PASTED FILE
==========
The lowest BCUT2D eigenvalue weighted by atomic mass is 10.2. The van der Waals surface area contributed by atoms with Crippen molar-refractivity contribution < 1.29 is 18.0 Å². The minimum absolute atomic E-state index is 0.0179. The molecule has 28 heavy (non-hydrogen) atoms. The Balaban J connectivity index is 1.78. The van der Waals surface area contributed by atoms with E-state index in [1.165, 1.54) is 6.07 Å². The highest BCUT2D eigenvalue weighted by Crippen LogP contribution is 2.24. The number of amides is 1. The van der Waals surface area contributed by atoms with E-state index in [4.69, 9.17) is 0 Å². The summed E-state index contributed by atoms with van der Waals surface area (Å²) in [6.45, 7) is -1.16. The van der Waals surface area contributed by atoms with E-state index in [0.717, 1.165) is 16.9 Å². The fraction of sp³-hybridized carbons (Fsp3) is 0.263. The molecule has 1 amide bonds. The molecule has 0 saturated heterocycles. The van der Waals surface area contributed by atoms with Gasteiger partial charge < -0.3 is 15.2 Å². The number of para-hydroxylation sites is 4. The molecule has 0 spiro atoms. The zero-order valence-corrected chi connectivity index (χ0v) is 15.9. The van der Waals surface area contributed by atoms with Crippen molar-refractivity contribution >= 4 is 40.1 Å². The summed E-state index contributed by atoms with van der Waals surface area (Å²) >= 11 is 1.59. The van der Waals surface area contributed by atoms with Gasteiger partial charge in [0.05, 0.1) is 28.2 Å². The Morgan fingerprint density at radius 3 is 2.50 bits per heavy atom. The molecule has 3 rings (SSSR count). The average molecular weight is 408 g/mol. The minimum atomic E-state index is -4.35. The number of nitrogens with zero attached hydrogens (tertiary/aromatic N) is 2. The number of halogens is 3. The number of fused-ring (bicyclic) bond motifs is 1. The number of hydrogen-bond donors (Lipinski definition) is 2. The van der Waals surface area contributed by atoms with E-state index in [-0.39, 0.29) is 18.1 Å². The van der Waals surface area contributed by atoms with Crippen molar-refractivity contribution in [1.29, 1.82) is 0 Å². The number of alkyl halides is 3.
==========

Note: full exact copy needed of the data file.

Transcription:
The lowest BCUT2D eigenvalue weighted by atomic mass is 10.2. The van der Waals surface area contributed by atoms with Crippen molar-refractivity contribution < 1.29 is 18.0 Å². The minimum absolute atomic E-state index is 0.0179. The molecule has 28 heavy (non-hydrogen) atoms. The Balaban J connectivity index is 1.78. The van der Waals surface area contributed by atoms with E-state index in [1.165, 1.54) is 6.07 Å². The highest BCUT2D eigenvalue weighted by Crippen LogP contribution is 2.24. The number of amides is 1. The van der Waals surface area contributed by atoms with E-state index in [4.69, 9.17) is 0 Å². The summed E-state index contributed by atoms with van der Waals surface area (Å²) in [6.45, 7) is -1.16. The van der Waals surface area contributed by atoms with E-state index in [0.717, 1.165) is 16.9 Å². The fraction of sp³-hybridized carbons (Fsp3) is 0.263. The molecule has 1 amide bonds. The molecule has 0 saturated heterocycles. The van der Waals surface area contributed by atoms with Gasteiger partial charge < -0.3 is 15.2 Å². The number of para-hydroxylation sites is 4. The molecule has 0 spiro atoms. The zero-order valence-corrected chi connectivity index (χ0v) is 15.9. The van der Waals surface area contributed by atoms with Crippen molar-refractivity contribution >= 4 is 40.1 Å². The summed E-state index contributed by atoms with van der Waals surface area (Å²) >= 11 is 1.59. The van der Waals surface area contributed by atoms with Gasteiger partial charge in [0.05, 0.1) is 28.2 Å². The Morgan fingerprint density at radius 3 is 2.50 bits per heavy atom. The molecule has 3 rings (SSSR count). The average molecular weight is 408 g/mol. The minimum atomic E-state index is -4.35. The number of nitrogens with zero attached hydrogens (tertiary/aromatic N) is 2. The number of halogens is 3. The number of fused-ring (bicyclic) bond motifs is 1. The number of hydrogen-bond donors (Lipinski definition) is 2. The van der Waals surface area contributed by atoms with E-state index in [-0.39, 0.29) is 18.1 Å². The van der Waals surface area contributed by atoms with Crippen molar-refractivity contribution in [1.29, 1.82) is 0 Å². The number of alkyl halides is 3.